Spain in general and the Balearic Islands in particular are, in many cases, one of the most preferred destinations for clients chartering large yachts. However, this in no way implies that Spain is necessarily a ‘leader’ when it comes to yachting tourism in the Med. After all, Spain is often widely surpassed by the likes of France and its popular Côte d’Azur, Italy, and the highly regarded Amalfi Coast, or even emerging destinations such as the Adriatic coast, which is attracting a large part of the market.
The reasons are undoubtedly found in the regulatory framework applicable in both countries which, in the case of France for example, undisputedly favours it for many reasons. The Spanish administration, together with the Spanish Yachting Association (ANEN) and the Spanish Large Yachts Association (AEGY), has been making an effort since 2013 to bring us closer to our main European competitors, however, we are still far from being able to compete or, simply, to facilitate the activity and let the market flow towards its preferred destination.
On 31 October 2013, we achieved a fundamental change: the elimination of the maximum length of 15 metres to be eligible for exemption from the IEDMT (Special Tax on Certain Means of Transport, better known as Matriculation Tax -MT-), provided that the boats and vessels were effectively and exclusively used for charter activity in Spain. The MT on pleasure yachts and vessels does not exist in any other country that is part of the European Union (EU). Prior to this milestone, the market for large yachts in Spain was non-existent.
The second major change came after the negotiations that ANEN and AEGY held with the Directorate General of Ports and Airports which culminated in Circular 1/2014, which allowed for the chartering of non-EU flagged vessels for the first time – a matter that was already commonplace in most competing EU countries such as France or Italy. The importance of this change stems from the fact that most large yachts are registered outside the EU, perhaps with the exception of Malta.
Therefore, only since the summer of 2015 has it been possible for large yacht owners to even consider chartering their vessels, albeit…only in the Balearic Islands! If anything, this proves the nascency of this niche market in Spain. Shortly afterwards, Barcelona and, finally, the rest of Spain, ended up adopting the path that was already open in the Balearics and which, fortunately, took root in the legal system of the Balearics through Decree 21/2017, regulating the charter activity of pleasure boats and vessels.
So, what are we lacking to be the Mediterranean hub that our own customers demand? We could go into detail on many points of improvement but, in my opinion, only two aspects would fundamentally change the landscape:
Allowing commercial yachts to be imported into Spain.
Currently, these yachts, when returning from the Caribbean crossing the Strait of Gibraltar to carry out their commercial season in the Med, are very wary of stopping on our coasts, and instead, choose to head for the south of France to be imported by means of the mechanism known as ‘reverse charge’. To save technicalities, this allows them to enter EU territory without incurring any financial cost for VAT and without the deductibility of import VAT quotas being in any way questioned, given their status as entrepreneurs engaged in the commercial charter activity.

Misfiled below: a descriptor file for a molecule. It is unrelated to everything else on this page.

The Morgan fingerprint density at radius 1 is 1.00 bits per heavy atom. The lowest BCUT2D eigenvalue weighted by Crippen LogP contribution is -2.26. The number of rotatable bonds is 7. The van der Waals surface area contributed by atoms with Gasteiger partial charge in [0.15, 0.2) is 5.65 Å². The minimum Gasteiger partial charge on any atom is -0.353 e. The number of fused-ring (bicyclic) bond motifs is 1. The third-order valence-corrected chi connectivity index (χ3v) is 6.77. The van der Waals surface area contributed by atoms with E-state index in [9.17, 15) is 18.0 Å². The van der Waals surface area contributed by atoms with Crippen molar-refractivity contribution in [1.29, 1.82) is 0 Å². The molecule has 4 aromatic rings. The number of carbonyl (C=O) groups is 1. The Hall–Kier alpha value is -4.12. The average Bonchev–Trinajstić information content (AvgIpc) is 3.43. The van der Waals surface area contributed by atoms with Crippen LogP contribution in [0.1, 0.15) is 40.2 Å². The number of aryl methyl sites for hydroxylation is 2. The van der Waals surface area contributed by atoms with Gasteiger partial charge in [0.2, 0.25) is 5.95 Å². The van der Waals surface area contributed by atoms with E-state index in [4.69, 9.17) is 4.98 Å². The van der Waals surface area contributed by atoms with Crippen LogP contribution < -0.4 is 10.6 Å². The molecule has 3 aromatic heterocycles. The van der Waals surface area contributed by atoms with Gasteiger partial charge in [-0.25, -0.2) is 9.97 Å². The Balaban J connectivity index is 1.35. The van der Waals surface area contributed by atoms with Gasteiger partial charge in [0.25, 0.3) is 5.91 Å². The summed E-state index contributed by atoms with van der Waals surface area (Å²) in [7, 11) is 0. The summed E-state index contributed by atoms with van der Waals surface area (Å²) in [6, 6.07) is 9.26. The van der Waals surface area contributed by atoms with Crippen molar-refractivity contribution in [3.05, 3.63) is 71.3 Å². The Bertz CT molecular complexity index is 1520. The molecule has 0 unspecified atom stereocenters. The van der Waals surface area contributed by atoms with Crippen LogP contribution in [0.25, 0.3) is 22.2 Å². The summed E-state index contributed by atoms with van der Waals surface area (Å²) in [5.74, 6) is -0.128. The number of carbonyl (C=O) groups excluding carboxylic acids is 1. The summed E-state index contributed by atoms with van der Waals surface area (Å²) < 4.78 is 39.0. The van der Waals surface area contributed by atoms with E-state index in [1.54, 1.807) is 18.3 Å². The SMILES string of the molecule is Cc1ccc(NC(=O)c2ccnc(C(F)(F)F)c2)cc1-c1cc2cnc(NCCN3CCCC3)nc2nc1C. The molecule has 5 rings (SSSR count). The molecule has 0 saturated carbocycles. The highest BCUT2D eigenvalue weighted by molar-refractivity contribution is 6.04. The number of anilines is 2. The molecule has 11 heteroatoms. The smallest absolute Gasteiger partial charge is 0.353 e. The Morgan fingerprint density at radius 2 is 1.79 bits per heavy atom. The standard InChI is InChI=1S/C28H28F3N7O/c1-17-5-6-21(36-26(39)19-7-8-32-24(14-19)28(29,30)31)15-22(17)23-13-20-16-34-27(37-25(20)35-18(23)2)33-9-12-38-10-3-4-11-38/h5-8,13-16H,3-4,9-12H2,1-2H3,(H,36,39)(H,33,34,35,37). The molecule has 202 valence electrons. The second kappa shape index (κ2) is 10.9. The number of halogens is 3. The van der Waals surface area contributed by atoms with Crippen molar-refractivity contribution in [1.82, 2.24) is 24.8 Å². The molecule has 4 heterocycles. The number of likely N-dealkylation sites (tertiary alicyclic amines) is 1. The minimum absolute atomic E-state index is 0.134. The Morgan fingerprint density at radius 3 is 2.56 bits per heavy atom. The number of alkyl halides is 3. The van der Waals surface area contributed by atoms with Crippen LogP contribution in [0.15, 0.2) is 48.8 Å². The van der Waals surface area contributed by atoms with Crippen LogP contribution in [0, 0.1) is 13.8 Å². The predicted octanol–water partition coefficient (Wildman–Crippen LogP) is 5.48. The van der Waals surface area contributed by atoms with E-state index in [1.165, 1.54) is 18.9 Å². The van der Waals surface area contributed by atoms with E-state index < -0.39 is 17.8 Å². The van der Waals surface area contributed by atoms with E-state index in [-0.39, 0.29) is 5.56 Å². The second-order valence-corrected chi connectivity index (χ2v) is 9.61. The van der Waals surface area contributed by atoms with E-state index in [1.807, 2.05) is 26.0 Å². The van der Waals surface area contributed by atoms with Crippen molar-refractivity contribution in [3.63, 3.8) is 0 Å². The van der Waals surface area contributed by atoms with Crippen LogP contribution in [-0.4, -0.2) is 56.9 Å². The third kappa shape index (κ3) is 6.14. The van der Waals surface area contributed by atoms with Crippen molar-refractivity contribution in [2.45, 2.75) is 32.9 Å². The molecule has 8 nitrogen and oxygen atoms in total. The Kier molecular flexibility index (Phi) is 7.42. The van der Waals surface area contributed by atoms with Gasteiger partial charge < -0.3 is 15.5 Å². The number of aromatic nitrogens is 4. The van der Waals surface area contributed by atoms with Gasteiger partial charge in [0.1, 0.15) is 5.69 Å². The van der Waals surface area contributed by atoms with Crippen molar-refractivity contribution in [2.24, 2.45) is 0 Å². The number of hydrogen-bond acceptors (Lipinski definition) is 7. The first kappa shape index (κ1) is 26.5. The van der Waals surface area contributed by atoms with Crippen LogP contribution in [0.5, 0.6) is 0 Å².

This ‘reverse charge’ mechanism is provided for in the VAT Directive and in the Spanish Value Added Tax Law, but Spain does not allow the financial cost of VAT to be neutralised and, what is worse, questions the deductibility of VAT quotas on importation on the grounds that yacht charters are ‘private pleasure navigation’, ignoring the commercial charter activity carried out. In this way, vessels are prevented from calling into Spain, absurdly losing the generation of income and employment in Spain, which is why my French colleagues ironically congratulate me and beg me to maintain our fierce defence of their interests.
The mere alignment of Spain with the criteria adopted and applied by France would at least assimilate Spain to sailing hubs of yachting in the EU as France or Italy are. All that is needed is a minimum dose of political will and a desire to take advantage of our privileged geostrategic location as a gateway to the Mediterranean. The only applicable rules are the VAT Directive and the Union Customs Code (UCC), both common to all EU countries, and there is absolutely no legal impediment to this.
Failure to do so means wasting our competitive advantage and slowing down the development of an economic sector that has spectacular multiplier coefficients on employment, production and gross value added. As an example, for every job generated in the yachting industry, 4.2 additional jobs are generated in the Spanish economy (the average for the Spanish industrial sector is less than 1.4).